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MPs set up all-party group on Muslim women

30th Oct 2020
MPs set up all-party group on Muslim women

Hamed Chapman

A new All Party Parliamentary Group on Muslim Women has been formally established and has appointed the national, award-winning charity Muslim Women’s Network UK, as its Secretariat.

“The purpose of the APPG on Muslim Women is to support social justice and equality for Muslim women by debating, scrutinising, investigating and raising awareness of issues affecting them,” said Co-Chair of MWNUK, Nazmin Akthar.
“The overall aim is to influence practice, policy, legislation and attitudes across all spheres, so as to be able to transform the lives of Muslim women in the UK for the better,” Akthar added.

MWNUK said it was especially pleased to be acting as Secretariat because it will allow it to take their existing activities to “new heights and allow us to have an even greater impact than what we have already achieved as the leading national charity working on issues affecting Muslim women and girls for over 17 years.”

Conservative MP, Caroline Nokes, also the current Chair of the Women’s Equality Committee will be one of the first Co-Chairs of the APPG along with Labour MP Naz Shah, currently Shadow Minister for Housing, Communities and Local Government. They both believed that the APPG will act as a “powerful mechanism by which to ensure that the multiple lived realities of Muslim women and girls are given the attention they deserve; that they are listened to, not just spoken about.”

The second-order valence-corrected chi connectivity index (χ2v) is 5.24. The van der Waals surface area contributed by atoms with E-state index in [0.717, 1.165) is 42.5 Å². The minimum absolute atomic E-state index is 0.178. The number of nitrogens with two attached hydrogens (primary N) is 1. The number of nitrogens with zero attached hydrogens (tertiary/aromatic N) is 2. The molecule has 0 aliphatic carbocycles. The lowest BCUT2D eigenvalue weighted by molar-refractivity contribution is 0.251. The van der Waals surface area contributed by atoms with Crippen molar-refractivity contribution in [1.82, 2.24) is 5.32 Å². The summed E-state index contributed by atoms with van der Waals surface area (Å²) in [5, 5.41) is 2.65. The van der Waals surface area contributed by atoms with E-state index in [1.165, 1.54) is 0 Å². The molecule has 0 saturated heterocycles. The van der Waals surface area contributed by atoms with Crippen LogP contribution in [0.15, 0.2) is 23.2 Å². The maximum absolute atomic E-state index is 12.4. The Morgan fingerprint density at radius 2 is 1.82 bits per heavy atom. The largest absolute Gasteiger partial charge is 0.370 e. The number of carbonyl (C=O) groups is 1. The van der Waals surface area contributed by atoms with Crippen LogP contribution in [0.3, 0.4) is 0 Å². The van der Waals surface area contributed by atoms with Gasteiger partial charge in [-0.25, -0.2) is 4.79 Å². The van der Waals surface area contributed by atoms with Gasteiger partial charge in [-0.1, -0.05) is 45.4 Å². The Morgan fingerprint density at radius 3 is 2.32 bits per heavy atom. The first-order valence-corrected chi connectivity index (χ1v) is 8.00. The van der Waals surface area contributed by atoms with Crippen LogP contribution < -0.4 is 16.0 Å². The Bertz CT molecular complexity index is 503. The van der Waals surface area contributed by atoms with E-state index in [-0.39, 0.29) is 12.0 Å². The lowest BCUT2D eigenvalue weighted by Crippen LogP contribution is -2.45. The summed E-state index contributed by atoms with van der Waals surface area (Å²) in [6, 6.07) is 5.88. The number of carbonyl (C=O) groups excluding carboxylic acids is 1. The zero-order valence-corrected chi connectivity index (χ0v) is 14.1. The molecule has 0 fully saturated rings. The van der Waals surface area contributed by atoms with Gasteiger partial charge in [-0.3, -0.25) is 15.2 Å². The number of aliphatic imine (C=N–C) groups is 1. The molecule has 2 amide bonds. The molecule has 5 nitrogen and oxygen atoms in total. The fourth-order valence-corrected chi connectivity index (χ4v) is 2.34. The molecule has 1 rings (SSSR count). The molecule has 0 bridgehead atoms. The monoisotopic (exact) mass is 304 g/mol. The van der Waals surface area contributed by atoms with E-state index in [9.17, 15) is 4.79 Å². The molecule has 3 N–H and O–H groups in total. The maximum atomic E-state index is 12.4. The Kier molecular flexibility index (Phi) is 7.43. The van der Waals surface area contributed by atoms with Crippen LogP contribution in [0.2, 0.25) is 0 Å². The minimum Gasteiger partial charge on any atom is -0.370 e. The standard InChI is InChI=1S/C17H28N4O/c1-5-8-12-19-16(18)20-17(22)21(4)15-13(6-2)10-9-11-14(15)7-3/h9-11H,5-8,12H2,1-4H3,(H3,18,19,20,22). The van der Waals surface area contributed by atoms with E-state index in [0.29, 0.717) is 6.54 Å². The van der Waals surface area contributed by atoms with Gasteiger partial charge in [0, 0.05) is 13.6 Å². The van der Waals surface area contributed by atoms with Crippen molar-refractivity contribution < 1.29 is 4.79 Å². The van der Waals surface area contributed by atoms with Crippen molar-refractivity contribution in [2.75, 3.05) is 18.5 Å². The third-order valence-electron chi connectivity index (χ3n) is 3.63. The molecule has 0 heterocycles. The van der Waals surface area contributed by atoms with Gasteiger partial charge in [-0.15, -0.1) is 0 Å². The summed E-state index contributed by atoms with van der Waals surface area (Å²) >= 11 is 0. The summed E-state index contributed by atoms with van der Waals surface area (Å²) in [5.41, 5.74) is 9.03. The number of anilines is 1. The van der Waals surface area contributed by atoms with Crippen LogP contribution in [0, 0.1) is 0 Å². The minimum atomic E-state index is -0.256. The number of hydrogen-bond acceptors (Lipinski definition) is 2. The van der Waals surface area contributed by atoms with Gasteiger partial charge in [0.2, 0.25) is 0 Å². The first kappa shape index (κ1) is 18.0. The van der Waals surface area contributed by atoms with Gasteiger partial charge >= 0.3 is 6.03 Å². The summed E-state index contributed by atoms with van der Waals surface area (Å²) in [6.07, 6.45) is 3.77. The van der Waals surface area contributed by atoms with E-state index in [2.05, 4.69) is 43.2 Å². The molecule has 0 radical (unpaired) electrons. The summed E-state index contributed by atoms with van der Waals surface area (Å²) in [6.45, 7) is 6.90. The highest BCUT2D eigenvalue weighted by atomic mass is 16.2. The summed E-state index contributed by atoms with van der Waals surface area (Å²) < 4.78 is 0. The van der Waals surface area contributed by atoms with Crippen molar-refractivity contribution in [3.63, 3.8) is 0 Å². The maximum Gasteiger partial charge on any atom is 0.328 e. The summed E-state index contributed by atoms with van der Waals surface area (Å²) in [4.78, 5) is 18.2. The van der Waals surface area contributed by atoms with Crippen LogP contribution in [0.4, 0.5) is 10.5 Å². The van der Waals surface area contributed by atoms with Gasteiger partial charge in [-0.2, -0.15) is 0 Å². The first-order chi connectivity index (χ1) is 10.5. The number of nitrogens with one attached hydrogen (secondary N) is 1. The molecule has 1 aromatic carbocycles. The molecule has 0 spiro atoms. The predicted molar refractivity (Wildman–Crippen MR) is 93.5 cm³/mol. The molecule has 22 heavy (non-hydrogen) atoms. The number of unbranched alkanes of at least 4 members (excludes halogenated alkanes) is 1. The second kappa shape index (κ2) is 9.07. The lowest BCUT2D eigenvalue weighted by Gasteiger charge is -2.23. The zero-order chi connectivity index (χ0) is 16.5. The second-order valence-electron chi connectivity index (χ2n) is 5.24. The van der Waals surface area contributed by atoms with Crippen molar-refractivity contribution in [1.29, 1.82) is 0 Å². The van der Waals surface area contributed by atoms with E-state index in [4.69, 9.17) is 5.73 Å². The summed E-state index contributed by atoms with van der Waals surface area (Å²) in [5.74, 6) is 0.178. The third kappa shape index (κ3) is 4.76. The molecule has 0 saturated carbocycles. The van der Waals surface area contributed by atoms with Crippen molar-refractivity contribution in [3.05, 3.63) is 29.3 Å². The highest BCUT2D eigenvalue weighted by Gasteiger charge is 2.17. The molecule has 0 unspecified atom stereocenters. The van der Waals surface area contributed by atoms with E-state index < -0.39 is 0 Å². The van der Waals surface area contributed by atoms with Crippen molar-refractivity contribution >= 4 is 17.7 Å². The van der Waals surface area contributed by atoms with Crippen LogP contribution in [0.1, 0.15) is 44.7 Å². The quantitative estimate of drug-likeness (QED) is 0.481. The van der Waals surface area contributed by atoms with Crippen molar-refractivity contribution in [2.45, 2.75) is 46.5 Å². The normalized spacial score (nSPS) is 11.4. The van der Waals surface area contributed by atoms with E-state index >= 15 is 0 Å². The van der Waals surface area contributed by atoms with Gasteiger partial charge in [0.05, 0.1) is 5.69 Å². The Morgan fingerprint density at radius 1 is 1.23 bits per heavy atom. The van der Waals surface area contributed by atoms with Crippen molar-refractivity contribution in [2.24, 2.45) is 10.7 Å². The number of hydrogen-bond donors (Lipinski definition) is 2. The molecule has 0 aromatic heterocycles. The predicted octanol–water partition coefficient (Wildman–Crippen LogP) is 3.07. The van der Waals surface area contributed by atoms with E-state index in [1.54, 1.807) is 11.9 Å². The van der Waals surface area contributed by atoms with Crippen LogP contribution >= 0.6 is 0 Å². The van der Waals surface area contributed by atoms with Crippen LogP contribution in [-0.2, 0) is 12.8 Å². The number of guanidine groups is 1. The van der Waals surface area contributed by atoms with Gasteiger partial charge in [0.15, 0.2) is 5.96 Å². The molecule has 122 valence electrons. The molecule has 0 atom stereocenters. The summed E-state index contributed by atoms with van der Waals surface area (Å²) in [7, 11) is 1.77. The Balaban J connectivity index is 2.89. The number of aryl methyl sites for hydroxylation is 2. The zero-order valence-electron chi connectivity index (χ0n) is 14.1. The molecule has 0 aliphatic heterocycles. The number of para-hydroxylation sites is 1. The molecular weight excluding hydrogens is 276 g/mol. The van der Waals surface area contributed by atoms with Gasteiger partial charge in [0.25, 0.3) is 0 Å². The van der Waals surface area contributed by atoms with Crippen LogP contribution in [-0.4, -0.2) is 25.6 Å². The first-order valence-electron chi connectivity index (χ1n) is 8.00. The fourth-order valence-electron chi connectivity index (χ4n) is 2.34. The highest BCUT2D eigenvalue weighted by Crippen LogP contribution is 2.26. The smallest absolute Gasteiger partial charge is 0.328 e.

“Muslim women are one of the most marginalised groups in society suffering from multiple disadvantages including from within their own communities as a result of cultural practices, patriarchal attitudes and misinterpretations of their faith,” said Shah.

“The APPG will be a more effective way to influence Government decisions that impact on their lives and provide a more powerful way of making their case and help them to be heard.” Nokes said it was so important that the voices of Muslim women are heard and that as the Chair of the Women and Equalities Select Committee, knew “how hard we have to work to make sure a cross section of people have the confidence to provide evidence to our inquiries.” “When we have heard the voices of Muslims we need to also ask if that included a female perspective, recognising that it may well be different,” the Tory MP added.

Secretariat support for the group will be provided by MWNUK through a grant from the Esmée Fairbairn Foundation, which will also fund the APPG’s first inquiry which will be looking into Muslim women’s experience of maternity care.
Co-Chair of MWNUK, Shaista Gohir OBE, said the first Inquiry will be to “review Muslim women’s experience of maternity care so that lessons can be learned to mitigate existing inequalities.”

Black women are 4-5 times more likely to die during pregnancy, birth and the postpartum period, while South Asian women are 2-3 times more likely to die in comparison to white women. “These disparities in maternity outcomes in England have been well known for a long time, which indicates the lack of effort made in trying to understand the maternity experiences of BAME women despite health and social care providers having a legal duty to reduce inequalities between patients in their access to health services and the outcomes achieved,”

Gohir said. Consultant Gynaecologist Eddie Morris, President of the Royal College of Obstetricians and Gynaecologists and Jacqueline Dunkley-Bent, Chief Midwife at NHS England, also spoke at the Inaugural Meeting, discussing the disparities within the healthcare system.

Any Muslim woman, who has given birth in England in the last five years, would like to contribute to the research by sharing her experience, should get in touch with MWNUK on:

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